SALT LAKE CITY — For the second straight year, the number of people dying on Utah roadways has declined.
In 2018, 264 lives were lost, which was down 3.3 percent from 273 deaths in 2017, according to the Utah Department of Transportation and the Utah Department of Public Safety.
In 2017 numbers were 2.8 percent below the 281 fatalities reported in 2016.
Also last year, the number of impaired driving deaths was cut nearly in half, with 19 deaths recorded in 2018, down from 36 deaths in 2017. Similarly, the number of deaths involving people who were not wearing seat belts fell significantly, with 50 fatalities registered last year compared to 86 deaths in 2017.
Despite the sharp decline, officials say the number of people losing their lives due to poor choices is still very high.
"The bad part is that there are still 50 people who died in motor vehicle crashes and didn't have a seat belt on and missed a really great opportunity to potentially survive that crash," said Utah Highway Patrol Col. Michael Rapich.
"Over 90 percent of our fatal crashes come down to choices. Whether it's a choice to put on a seat belt or a choice to drink and drive or a choice to drive much faster than everyone else or texting and driving."
He noted that distracted driving is well "underrepresented" in the data because of the difficulty of determining how some crashes were caused. While the results are sometimes devastating, drivers can often become overconfident or complacent when they get behind the wheel, thereby creating an environment for potential disaster.
"It doesn't take very long (to) look away from what is going on in a vehicle to end up in a crash," Rapich said, adding that driving is one of the riskiest behaviors the average person does most days and it should be taken very seriously for the safety of the driver and for others who could be impacted by their decision to drive.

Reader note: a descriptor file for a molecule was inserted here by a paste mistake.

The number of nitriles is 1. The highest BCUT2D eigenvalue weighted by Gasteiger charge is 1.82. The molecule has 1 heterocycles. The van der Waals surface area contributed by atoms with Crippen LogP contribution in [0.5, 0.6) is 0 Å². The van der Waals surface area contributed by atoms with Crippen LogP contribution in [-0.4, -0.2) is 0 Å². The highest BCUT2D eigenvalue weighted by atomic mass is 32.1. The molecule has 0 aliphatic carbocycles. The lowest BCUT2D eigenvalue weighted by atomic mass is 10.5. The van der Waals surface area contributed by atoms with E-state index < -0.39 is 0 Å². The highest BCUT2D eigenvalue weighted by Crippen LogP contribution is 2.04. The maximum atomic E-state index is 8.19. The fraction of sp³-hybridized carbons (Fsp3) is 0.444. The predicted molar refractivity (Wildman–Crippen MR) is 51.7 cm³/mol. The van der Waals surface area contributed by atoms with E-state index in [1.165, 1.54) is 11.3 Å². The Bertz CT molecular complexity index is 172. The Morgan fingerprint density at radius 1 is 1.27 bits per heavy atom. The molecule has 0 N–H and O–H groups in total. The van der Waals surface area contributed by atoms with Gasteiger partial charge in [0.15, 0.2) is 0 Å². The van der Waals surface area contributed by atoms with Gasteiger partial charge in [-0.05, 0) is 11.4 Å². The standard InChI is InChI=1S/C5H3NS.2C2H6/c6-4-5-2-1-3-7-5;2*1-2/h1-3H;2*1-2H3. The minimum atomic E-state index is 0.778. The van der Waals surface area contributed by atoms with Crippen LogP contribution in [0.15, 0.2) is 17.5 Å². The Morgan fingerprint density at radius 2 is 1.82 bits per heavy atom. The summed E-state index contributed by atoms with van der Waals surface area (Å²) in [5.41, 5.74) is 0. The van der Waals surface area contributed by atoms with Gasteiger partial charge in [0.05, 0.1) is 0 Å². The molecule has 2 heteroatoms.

Making safety the top priority when driving will help reduce the number of people that fall victim to tragedy on Utah roads, he said.
"Hopefully, we see the total number of fatalities drop," Rapich said. "Every one of them is a loved one who didn't come home. Every one of those (deaths) is a very horrible and tragic message that law enforcement had to deliver to a family and we don't want to see that."
The decrease in fatalities is attributable to various factors, including better law enforcement, quick emergency response, enhanced roadway engineering and improved education for motorists, according to Jason Davis, UDOT's deputy director for engineering and operations.
He said teaching drivers what behaviors can help reduce danger has been very beneficial over time. He noted that 94 percent of crashes are caused by human error, which means that drivers can make a big difference if they make better choices.
"If we can educate the drivers and they make good decisions, then fatalities are going to go down and that zero (fatality) number is possible to achieve," he said.Comment on this story
Davis said distracted driving is one of biggest factors in roadway crashes and working to get drivers to maintain their attention of the task of controlling their vehicle will pay dividends long term.
"We all know from our experience and our own behavior that people are using their cellphones when they shouldn't be and driving distracted," he said. "It's causing crashes and taking lives. That's the one part of education that if you make a good decision and put your cellphone down, you're probably going to save some lives."